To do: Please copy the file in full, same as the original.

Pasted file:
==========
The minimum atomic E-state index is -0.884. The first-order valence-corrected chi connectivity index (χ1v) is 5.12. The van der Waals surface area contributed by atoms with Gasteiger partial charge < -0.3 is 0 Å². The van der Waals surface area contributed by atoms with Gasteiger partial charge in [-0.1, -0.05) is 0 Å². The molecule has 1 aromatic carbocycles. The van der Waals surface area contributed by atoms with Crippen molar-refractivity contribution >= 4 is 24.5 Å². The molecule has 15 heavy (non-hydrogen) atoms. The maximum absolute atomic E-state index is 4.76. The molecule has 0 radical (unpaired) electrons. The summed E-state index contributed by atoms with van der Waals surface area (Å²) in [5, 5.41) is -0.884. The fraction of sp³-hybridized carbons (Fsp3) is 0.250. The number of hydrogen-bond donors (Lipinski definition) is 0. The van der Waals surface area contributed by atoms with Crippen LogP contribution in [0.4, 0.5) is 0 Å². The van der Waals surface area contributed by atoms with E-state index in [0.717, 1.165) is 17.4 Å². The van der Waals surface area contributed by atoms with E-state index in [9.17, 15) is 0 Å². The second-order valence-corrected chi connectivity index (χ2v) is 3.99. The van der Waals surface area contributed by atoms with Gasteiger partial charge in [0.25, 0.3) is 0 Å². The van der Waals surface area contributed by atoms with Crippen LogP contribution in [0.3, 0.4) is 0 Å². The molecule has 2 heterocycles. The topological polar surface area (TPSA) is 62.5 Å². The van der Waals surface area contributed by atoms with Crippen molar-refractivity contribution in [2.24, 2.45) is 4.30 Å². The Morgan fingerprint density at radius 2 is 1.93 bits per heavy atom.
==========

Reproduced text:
The minimum atomic E-state index is -0.884. The first-order valence-corrected chi connectivity index (χ1v) is 5.12. The van der Waals surface area contributed by atoms with Gasteiger partial charge < -0.3 is 0 Å². The van der Waals surface area contributed by atoms with Gasteiger partial charge in [-0.1, -0.05) is 0 Å². The molecule has 1 aromatic carbocycles. The van der Waals surface area contributed by atoms with Crippen molar-refractivity contribution >= 4 is 24.5 Å². The molecule has 15 heavy (non-hydrogen) atoms. The maximum absolute atomic E-state index is 4.76. The molecule has 0 radical (unpaired) electrons. The summed E-state index contributed by atoms with van der Waals surface area (Å²) in [5, 5.41) is -0.884. The fraction of sp³-hybridized carbons (Fsp3) is 0.250. The number of hydrogen-bond donors (Lipinski definition) is 0. The van der Waals surface area contributed by atoms with Crippen LogP contribution in [0.4, 0.5) is 0 Å². The van der Waals surface area contributed by atoms with E-state index in [0.717, 1.165) is 17.4 Å². The van der Waals surface area contributed by atoms with E-state index in [9.17, 15) is 0 Å². The second-order valence-corrected chi connectivity index (χ2v) is 3.99. The van der Waals surface area contributed by atoms with Gasteiger partial charge in [0.25, 0.3) is 0 Å². The van der Waals surface area contributed by atoms with Crippen LogP contribution in [0.3, 0.4) is 0 Å². The molecule has 2 heterocycles. The topological polar surface area (TPSA) is 62.5 Å². The van der Waals surface area contributed by atoms with Crippen molar-refractivity contribution in [2.24, 2.45) is 4.30 Å². The Morgan fingerprint density at radius 2 is 1.93 bits per heavy atom.